Note: This is an encore post from 2005 and originally appeared on the 1947project.
The last words her neighbors heard were “Stop, stop, you’re killing me!” as she fought hard for her life. The housekeeper found the body in the bathtub the next day, when she heard water dripping in the upstairs bathroom.
Because the apartment at 8493 Fountain Ave. is in West Hollywood, rather than the city of Los Angeles, the murder was handled by the Sheriff’s Department rather than the LAPD.
The victim was Georgette Bauerdorf, a Hollywood Canteen hostess who normally shared the apartment with her older sister, Connie, who was in New York, along with their father, George, and stepmother. Two days before she was killed, she wrote in her diary: “Call to Jerry [Pvt. Jerry Brown, a boyfriend] at 6:30 a.m. came thru—Jerry’s a lamb. Letter from Dud and Jerry—wrote Jerry.”
Family friends say that Georgette, a graduate of exclusive girls’ schools, was well mannered and never entertained men at the apartment. “Perhaps, on occasion, one of her gentlemen friends might stop in for a moment or two, but she never asked them to remain,” her father’s secretary said. “She was schooled in a convent in New York, on Long Island, graduated from a girls’ school here and had very definite ideas of propriety.”
With no signs of forced entry, sheriff’s detectives believed that the killer might have used a passkey to get into the apartment, but the two former employees who had passkeys proved that they had turned them in. Cosmo Volpe, the GI who aggressively cut in with Georgette’s other dance partners on the night she was killed, contacted detectives and proved that he had checked into his barracks at the Lockheed Air Terminal at 11 p.m. Another potential suspect, an unidentified man who was 6 feet, 4 inches tall, was also cleared by investigators, according to a 1950 story in The Mirror.
In December 1944, John Lehman Sumter, 22, who had been discharged from the Navy and court-martialed by the Army, confessed to the murder. Confronted with contradictions in his story, Sumter admitted that he had lied: “I wanted to die in the chair because I had nothing to live for.”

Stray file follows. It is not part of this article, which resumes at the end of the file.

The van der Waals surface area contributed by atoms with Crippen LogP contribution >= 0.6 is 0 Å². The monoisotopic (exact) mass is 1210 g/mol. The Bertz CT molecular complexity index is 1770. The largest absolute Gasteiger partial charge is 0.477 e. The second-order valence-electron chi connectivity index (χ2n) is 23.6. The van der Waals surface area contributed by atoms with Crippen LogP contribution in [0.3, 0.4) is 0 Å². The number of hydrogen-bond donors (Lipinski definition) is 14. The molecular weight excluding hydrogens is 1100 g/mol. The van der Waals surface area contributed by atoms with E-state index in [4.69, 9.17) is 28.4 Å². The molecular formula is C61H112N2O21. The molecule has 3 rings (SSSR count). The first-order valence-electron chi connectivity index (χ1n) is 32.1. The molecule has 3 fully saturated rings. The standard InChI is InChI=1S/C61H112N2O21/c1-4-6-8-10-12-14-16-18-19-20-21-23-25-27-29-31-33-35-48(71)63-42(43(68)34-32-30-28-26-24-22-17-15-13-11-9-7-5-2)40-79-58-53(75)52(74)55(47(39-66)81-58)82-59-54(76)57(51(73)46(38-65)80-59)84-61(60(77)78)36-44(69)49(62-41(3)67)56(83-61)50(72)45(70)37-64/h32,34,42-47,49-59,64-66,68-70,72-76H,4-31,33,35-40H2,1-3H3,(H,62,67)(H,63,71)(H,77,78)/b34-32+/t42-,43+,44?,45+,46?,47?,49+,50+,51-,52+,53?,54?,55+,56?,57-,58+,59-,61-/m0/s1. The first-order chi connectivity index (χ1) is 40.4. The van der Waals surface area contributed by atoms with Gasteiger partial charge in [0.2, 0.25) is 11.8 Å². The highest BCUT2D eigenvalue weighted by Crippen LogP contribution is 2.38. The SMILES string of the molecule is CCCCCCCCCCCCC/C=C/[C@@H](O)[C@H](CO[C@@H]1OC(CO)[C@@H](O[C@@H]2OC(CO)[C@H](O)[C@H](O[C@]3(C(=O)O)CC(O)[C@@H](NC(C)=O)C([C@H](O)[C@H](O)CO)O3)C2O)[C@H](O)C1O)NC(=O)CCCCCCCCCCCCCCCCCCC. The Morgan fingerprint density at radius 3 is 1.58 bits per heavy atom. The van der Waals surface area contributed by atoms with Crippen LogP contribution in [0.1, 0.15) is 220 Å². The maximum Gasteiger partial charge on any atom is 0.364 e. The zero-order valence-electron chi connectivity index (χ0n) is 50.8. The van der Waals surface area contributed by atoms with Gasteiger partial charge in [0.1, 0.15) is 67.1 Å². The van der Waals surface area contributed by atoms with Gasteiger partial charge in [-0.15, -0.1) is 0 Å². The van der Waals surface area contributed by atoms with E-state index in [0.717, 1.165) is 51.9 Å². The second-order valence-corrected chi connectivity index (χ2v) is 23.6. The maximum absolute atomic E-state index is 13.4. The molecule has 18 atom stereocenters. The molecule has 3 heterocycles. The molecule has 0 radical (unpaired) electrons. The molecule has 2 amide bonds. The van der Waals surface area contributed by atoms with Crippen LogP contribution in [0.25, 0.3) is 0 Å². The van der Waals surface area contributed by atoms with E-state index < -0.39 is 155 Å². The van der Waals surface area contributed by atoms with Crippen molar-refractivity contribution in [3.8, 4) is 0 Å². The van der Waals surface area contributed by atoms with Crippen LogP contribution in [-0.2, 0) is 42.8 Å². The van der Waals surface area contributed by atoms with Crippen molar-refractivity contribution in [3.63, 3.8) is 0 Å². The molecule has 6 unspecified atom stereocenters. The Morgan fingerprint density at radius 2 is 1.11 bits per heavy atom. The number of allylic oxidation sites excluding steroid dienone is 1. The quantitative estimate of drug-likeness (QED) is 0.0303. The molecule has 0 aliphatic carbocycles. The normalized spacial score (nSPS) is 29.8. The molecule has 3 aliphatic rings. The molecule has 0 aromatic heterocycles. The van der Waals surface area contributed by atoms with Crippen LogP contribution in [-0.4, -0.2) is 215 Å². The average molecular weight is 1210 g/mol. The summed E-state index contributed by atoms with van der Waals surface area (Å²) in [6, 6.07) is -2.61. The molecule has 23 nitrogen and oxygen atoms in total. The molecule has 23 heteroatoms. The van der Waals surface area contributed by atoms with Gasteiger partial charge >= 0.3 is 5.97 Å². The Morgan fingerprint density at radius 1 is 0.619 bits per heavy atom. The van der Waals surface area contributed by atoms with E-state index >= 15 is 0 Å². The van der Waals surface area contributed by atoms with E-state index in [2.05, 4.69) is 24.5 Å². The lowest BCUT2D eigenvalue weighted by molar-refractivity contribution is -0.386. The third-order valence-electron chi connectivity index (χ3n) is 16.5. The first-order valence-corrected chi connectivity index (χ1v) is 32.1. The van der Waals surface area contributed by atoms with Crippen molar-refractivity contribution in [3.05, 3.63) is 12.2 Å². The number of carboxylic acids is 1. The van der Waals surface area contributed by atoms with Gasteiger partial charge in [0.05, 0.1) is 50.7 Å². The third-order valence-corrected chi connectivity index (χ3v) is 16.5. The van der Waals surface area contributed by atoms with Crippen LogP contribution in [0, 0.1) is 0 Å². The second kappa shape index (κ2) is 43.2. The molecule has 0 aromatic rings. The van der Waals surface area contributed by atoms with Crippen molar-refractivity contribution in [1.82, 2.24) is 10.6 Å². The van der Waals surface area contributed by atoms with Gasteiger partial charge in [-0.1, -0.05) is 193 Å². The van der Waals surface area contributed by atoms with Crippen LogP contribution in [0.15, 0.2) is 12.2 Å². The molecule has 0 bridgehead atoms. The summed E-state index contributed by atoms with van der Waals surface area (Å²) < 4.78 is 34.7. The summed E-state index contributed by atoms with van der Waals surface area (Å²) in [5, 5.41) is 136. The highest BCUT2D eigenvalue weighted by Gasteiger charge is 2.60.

Although The Times never followed up on White, it did report further inquiries focusing on Ray Dempsey Gardner (1949) and Cpl. Chester Vukas (1950).
In later years, the Bauerdorf case has been lumped with half a dozen unsolved killings, including the Black Dahlia, and some writers have gone so far as to create a fictitious friendship between Elizabeth Short and Georgette and to turn the 6-foot-4 soldier into Jack Wilson of “Severed” fame. The truth is that Georgette was
killed in 1944, the Hollywood Canteen closed Nov. 22, 1945, and Elizabeth Short didn’t arrive in Los Angeles until the middle of 1946.
Bonus factoid: Holy Land death toll for the day is three Arabs, two Britons and 17 Jews. Deaths since the Nov. 29 partition of the Holy Land reaches 369 in Palestine and 490 for the entire Middle East. “Palestine is heading for the biggest and bloodiest flare-up ever known in the Near East,” says Izzadeen (Izzidine) Shawa Bey, head of the Palestine Arab political mission in London.
Hidden in the entries for the Library of Congress’ 2005 National Film Registry, along with Buster Keaton’s “The Cameraman,” “Cool Hand Luke” and “The French Connection” is none other than Kroger Babb’s 1944 “Mom and Dad.” An obscure film to most, perhaps, but not to studious readers of the 1947 Project. See the entry for July 1, 1947:
Quote of the day: “Next to a hamburger stand, a woman’s knee is the ugliest joint in the world.”
Mrs. Howard Hawks, on being named one of the 10 best-dressed women of 1947 by the New York Dress Institute. It’s amazing how much detective work it takes to discover that she had a first name besides “Mrs.” She became Nancy “Slim” Hawks in The Times only after she sought a divorce in 1948.